Some of the layouts were obviously there to draw the crowds, though I know I may be unusual as I don't get that excited by large tail-chaser layouts. However I did like Ealing Road, one of two layouts from the Great Model Railway Challenge. Yes, it's that layout with the pre-built scenery, although the urban setting did look good now it was finished.

Lightermans Yard also had an urban setting with a lot of detail, yet this is 2mm scale. Superb modelling.

It was nice to see Lymebrook Yard, an N-gauge layout I'd admired in Railway Modeller. The scenery is nicely done, and captures an era well, but it also shows how an excellent layout can be built in a small space.

That's all I've space for and I didn't get photos of that many layouts, but it does show there were good layouts spread through the halls. While it would be nice to see more NG, I expect there was something for everyone.

Thursday 14 March 2019

Fly screens

With the extension added to Slugworth we had opened up the holes in the end of the layout which had been covered with black plasticard. The exits were disguised with building exits, but light "leaking" through from behind didn't help the illusion, while the lean-to building was just 5mm deep leaving the transition to fiddle yard quite obvious.

The lean-to needed more internal depth, which was added with a simple box of foam-core board a couple of inches deep, lined with brick-paper matched to the existing opening. The floor of this building and the larger factory building was lined with grey card, cut to inset the track, which was left unpainted as it looks OK as it is here. Finally to block light we added the "fly-screens" cut from a heavy-duty bin liner. These simply brush out the way of trains and don't affect even the lightest wagons or finest detail, and being set back "inside" the buildings are not seen from the viewing side.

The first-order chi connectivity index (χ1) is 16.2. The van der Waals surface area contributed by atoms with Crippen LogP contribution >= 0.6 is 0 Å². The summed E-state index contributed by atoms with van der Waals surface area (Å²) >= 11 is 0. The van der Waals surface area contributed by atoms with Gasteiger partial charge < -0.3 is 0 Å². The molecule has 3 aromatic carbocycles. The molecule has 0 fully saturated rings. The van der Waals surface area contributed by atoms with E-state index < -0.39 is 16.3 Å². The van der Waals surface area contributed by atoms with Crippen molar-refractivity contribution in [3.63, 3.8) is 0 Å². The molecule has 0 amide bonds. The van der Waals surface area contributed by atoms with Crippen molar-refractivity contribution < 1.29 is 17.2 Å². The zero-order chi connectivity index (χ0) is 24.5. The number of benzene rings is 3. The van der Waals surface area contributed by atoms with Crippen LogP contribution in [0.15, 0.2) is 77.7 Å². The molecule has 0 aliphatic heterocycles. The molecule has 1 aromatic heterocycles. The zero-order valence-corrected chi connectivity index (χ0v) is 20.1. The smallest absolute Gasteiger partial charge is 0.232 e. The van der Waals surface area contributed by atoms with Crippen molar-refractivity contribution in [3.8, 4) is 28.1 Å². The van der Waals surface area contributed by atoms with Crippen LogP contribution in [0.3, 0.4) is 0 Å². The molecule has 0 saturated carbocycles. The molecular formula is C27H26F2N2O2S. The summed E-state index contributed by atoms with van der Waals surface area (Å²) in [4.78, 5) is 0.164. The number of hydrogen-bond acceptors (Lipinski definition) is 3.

From the front the visual improvement with the inner walls to the lean-to and the inset track is significant, compared to the bare baseboard and track that would otherwise be obvious (from where cobbles join the concrete in the lean-to entrance). We were going to re-fix the doors to the lean-to but in the open position, however we were a little concerned about clearances and now the join is so neat there is no real need. The black "fly screens" may just be visible from some angles, they do hide the fiddle yard but the main purpose is to stop light from coming through, and that they do quite effectively.

Another "fly screen" was added to the back of the shed on the country side, this shed was already deep enough to hide the fiddle yard but again the blocking of unwanted light makes a difference.

Monday 11 March 2019

Slugworth & Co. at the Steyning Show (WRG)

Yesterday Joshua and I were at the Wealden Railway Group show, a small local show back this year in Steyning but on a Sunday to avoid car-park fees. We had his layout Slugworth & Co with us, which seemed to prove popular with the more mixed family audience (compared to EXPO-NG and our 009 group members' day), although the sweets might have been a factor there. Even Joshua got bored of explaining 009 though (no it's not N-gauge!).

The WRG have the motto "Layouts you can live with", which means small layouts you can have at home. My favourite sort really, and there was a good selection of layouts in a variety of scales and themes.

It was a first opportunity to see Chris Ford's new layout, Dury's Gap, a re-cycling of his O16.5 layout as a OO gauge shunting yard, with a sea (or river) side theme. It has the uncluttered, slightly desolate feel of many of Chris' layouts with some nicely modelled weathered huts.

I had a go at operating too, and it is more entertaining than it looks with limitations on loop and head-shunt length.

I don't think there was a program (or at least I didn't get one) so I don't remember the name of this French layout, but it was nicely detailed and the fishing trawler is impressive.

Giles Barnabe had this little US outline layout in 5.5mm scale, 16.5mm gauge (i.e. 3'), which he was offering for sale. That unusual but rather nice combination must have taken a lot of explaining, he even had to explain it to me. It is rather easily mistaken for HO from a few feet away!

This N gauge (or 2mm finescale) model of Kyle of Lochalsh is impressive, this scene is only about 2' long and a few inches deep.

The 7mm NGA had a small layout with their stand, I liked this little corner.

A good enjoyable day out, thanks to Andrew and the Wealden Railway Group for hosting us.